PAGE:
5PM: How specifically has competing overseas affected your game when you’ve had the chance to do that?
TB: It has given me more confidence. Whenever I’ve been able to grab some wins over there or wrestle well in the practice room, it has been like, Wow, I can compete against guys outside of the US, I can compete against guys from other countries. Any practice room I go into I’m looking to learn as much as possible and see what works for my game. So when I do pick those things up overseas, and it’s just about paying really good attention whether it’s there or in Colorado Springs, it’s just developing my style, you know? It has become the underhooks, a real brawl-like style, and that’s where it has come from.
5PM: Everyone in the Greco community pretty much knew it was going to come down to either Northern or Williams Baptist. What turned the tide in Northern’s favor?
Tommy Brackett: The history of the program. Williams Baptist is a new program and maybe one day it will be on the same level as Northern, but it’s not right now. They don’t have the same number of partners that Northern does. Right now, I’d rather go with the program that is a proven success than the program that is just starting out.
5PM: The Junior World Team Trials are right around the corner and that is an event you are certainly targeted for. Going by your last year, which was successful all things considered and you wrestled a dynamite tournament at the U23 Trials, are you seeing the Juniors as a sort of rite of passage?
TB: It’s my number-one goal and has been for two years now, so it is something that I definitely go to sleep thinking about, wake up thinking about, and it’s what I’m training for. But a rite of passage as far as winning? No, because anything can happen. But I feel like it’s my time and I’m going to do the right things, and I have been doing the right things to make that team.
5PM: What is preparation going to look like for you leading to the Trials and what is your summer going to entail so far as you know right now?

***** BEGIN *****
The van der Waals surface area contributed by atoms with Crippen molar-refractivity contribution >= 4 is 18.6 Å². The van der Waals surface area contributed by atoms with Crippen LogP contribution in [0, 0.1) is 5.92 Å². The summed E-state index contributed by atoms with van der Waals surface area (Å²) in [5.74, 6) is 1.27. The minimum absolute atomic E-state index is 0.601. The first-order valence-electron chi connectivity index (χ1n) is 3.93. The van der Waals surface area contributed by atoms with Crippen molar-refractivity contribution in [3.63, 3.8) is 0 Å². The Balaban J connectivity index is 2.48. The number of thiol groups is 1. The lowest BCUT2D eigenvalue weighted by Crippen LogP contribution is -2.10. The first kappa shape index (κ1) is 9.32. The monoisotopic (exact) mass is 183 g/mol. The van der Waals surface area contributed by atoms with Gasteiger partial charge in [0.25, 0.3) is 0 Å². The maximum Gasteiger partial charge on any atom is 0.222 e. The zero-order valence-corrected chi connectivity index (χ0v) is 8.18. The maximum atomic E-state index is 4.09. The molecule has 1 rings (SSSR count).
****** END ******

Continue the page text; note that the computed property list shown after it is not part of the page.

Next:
TB: As for the near future, I’m going to the Bill Farrell at the end of the month and then the Open in April, obviously. But as far as training up until I graduate, I’ll be going to my local club and Williams Baptist on the weekends whenever I can. But as soon as I graduate I plan on going out to Colorado Springs and Northern as much as possible. And I hate to say it, but getting out of Memphis, Tennessee as much as possible, because I know it’s not the ideal place to become a World Team member and earn World medals.
5PM: You have become one of the more visible age-group athletes in the US over the past three years and your enthusiasm for Greco is equally as well known as your ability. Now that you’re finally at this point where you have committed to college, to NMU, does it feel like this is whirlwind ride that has gone by quickly?
TB: Yeah, it definitely does. I mean, everything, honestly, points back to winning Fargo my sophomore year. Ever since then, my Greco career has really picked up, and it just keeps going up. Making this decision it was, What is going to put me at the next level? What is going to get me even better? It has been a fast ride that escalated quickly.
5PM: What are you looking forward to most about getting started at NMU?
Tommy Brackett: Honestly, it’s training full-time Greco. It’s something I’ve never been able to do, train everyday Greco-Roman, especially in a room like that. That is really the number-one thing I’m looking forward to the most, being able to finally just train full-time Greco.